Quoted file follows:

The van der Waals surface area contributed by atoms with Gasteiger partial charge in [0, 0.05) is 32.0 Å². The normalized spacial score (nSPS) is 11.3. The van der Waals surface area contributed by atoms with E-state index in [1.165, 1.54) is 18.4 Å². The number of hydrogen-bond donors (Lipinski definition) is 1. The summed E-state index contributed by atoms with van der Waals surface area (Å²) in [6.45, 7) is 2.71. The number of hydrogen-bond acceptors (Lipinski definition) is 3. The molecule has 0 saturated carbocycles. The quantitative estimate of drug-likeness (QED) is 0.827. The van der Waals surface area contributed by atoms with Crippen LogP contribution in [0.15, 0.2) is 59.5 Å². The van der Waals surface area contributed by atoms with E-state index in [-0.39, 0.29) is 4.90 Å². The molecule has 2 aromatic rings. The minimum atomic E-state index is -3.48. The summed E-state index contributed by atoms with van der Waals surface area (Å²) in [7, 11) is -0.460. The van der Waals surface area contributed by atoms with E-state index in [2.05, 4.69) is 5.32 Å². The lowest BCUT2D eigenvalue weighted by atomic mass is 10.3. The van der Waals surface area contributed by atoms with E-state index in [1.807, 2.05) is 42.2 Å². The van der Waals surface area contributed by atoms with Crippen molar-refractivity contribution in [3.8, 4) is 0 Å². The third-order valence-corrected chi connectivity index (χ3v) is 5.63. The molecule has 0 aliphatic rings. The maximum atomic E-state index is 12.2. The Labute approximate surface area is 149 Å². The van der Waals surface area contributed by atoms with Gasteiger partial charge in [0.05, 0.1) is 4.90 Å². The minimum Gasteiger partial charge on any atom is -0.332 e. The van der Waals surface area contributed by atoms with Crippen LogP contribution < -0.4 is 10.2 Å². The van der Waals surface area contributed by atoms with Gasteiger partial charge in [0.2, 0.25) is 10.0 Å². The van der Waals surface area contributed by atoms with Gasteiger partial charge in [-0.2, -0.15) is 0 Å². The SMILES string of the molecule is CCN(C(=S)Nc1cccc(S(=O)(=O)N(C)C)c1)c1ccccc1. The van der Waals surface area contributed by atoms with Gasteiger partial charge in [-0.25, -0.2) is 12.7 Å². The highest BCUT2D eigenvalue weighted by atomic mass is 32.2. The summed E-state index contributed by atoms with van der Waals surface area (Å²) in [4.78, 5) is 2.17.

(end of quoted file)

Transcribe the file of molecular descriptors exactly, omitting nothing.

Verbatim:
The van der Waals surface area contributed by atoms with Gasteiger partial charge in [0, 0.05) is 32.0 Å². The normalized spacial score (nSPS) is 11.3. The van der Waals surface area contributed by atoms with E-state index in [1.165, 1.54) is 18.4 Å². The number of hydrogen-bond donors (Lipinski definition) is 1. The summed E-state index contributed by atoms with van der Waals surface area (Å²) in [6.45, 7) is 2.71. The number of hydrogen-bond acceptors (Lipinski definition) is 3. The molecule has 0 saturated carbocycles. The quantitative estimate of drug-likeness (QED) is 0.827. The van der Waals surface area contributed by atoms with Crippen LogP contribution in [0.15, 0.2) is 59.5 Å². The van der Waals surface area contributed by atoms with E-state index in [-0.39, 0.29) is 4.90 Å². The molecule has 2 aromatic rings. The minimum atomic E-state index is -3.48. The summed E-state index contributed by atoms with van der Waals surface area (Å²) in [7, 11) is -0.460. The van der Waals surface area contributed by atoms with E-state index in [2.05, 4.69) is 5.32 Å². The lowest BCUT2D eigenvalue weighted by atomic mass is 10.3. The van der Waals surface area contributed by atoms with E-state index in [1.807, 2.05) is 42.2 Å². The van der Waals surface area contributed by atoms with Crippen molar-refractivity contribution in [3.8, 4) is 0 Å². The third-order valence-corrected chi connectivity index (χ3v) is 5.63. The molecule has 0 aliphatic rings. The maximum atomic E-state index is 12.2. The Labute approximate surface area is 149 Å². The van der Waals surface area contributed by atoms with Gasteiger partial charge in [0.05, 0.1) is 4.90 Å². The minimum Gasteiger partial charge on any atom is -0.332 e. The van der Waals surface area contributed by atoms with Crippen LogP contribution < -0.4 is 10.2 Å². The van der Waals surface area contributed by atoms with Gasteiger partial charge in [0.2, 0.25) is 10.0 Å². The van der Waals surface area contributed by atoms with Gasteiger partial charge in [-0.2, -0.15) is 0 Å². The SMILES string of the molecule is CCN(C(=S)Nc1cccc(S(=O)(=O)N(C)C)c1)c1ccccc1. The van der Waals surface area contributed by atoms with Gasteiger partial charge in [-0.25, -0.2) is 12.7 Å². The highest BCUT2D eigenvalue weighted by atomic mass is 32.2. The summed E-state index contributed by atoms with van der Waals surface area (Å²) in [4.78, 5) is 2.17.